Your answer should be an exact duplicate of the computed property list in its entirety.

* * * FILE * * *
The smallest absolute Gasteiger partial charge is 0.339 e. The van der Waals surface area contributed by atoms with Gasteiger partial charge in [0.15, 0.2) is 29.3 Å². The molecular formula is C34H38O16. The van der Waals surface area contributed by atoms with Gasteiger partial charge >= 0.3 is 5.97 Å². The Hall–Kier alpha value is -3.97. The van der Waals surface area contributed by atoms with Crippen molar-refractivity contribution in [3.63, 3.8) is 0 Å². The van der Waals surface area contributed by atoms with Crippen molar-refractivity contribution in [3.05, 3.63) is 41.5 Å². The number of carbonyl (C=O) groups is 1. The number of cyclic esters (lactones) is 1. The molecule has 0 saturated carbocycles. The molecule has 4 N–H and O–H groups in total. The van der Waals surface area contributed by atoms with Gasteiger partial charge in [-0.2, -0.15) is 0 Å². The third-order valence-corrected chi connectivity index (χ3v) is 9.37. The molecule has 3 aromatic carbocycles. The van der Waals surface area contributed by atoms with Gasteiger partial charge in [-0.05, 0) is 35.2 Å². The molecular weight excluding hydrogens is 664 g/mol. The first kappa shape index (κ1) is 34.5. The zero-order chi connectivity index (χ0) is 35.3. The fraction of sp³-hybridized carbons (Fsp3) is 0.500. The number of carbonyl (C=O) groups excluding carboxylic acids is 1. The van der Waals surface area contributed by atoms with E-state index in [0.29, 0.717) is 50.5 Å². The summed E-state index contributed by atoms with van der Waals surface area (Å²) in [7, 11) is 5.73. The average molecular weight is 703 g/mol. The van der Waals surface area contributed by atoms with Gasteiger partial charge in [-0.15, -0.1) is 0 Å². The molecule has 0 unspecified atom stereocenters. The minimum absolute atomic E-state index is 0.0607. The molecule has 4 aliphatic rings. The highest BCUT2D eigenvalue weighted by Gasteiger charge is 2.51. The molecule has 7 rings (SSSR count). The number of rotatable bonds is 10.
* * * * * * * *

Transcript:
The smallest absolute Gasteiger partial charge is 0.339 e. The van der Waals surface area contributed by atoms with Gasteiger partial charge in [0.15, 0.2) is 29.3 Å². The molecular formula is C34H38O16. The van der Waals surface area contributed by atoms with Gasteiger partial charge >= 0.3 is 5.97 Å². The Hall–Kier alpha value is -3.97. The van der Waals surface area contributed by atoms with Crippen molar-refractivity contribution in [3.63, 3.8) is 0 Å². The van der Waals surface area contributed by atoms with Crippen molar-refractivity contribution in [3.05, 3.63) is 41.5 Å². The number of carbonyl (C=O) groups is 1. The number of cyclic esters (lactones) is 1. The molecule has 0 saturated carbocycles. The molecule has 4 N–H and O–H groups in total. The van der Waals surface area contributed by atoms with Gasteiger partial charge in [-0.2, -0.15) is 0 Å². The third-order valence-corrected chi connectivity index (χ3v) is 9.37. The molecule has 3 aromatic carbocycles. The van der Waals surface area contributed by atoms with Gasteiger partial charge in [-0.05, 0) is 35.2 Å². The molecular weight excluding hydrogens is 664 g/mol. The first kappa shape index (κ1) is 34.5. The zero-order chi connectivity index (χ0) is 35.3. The fraction of sp³-hybridized carbons (Fsp3) is 0.500. The number of carbonyl (C=O) groups excluding carboxylic acids is 1. The van der Waals surface area contributed by atoms with E-state index in [0.29, 0.717) is 50.5 Å². The summed E-state index contributed by atoms with van der Waals surface area (Å²) in [7, 11) is 5.73. The average molecular weight is 703 g/mol. The van der Waals surface area contributed by atoms with Gasteiger partial charge in [-0.15, -0.1) is 0 Å². The molecule has 0 unspecified atom stereocenters. The minimum absolute atomic E-state index is 0.0607. The molecule has 4 aliphatic rings. The highest BCUT2D eigenvalue weighted by Gasteiger charge is 2.51. The molecule has 7 rings (SSSR count). The number of rotatable bonds is 10.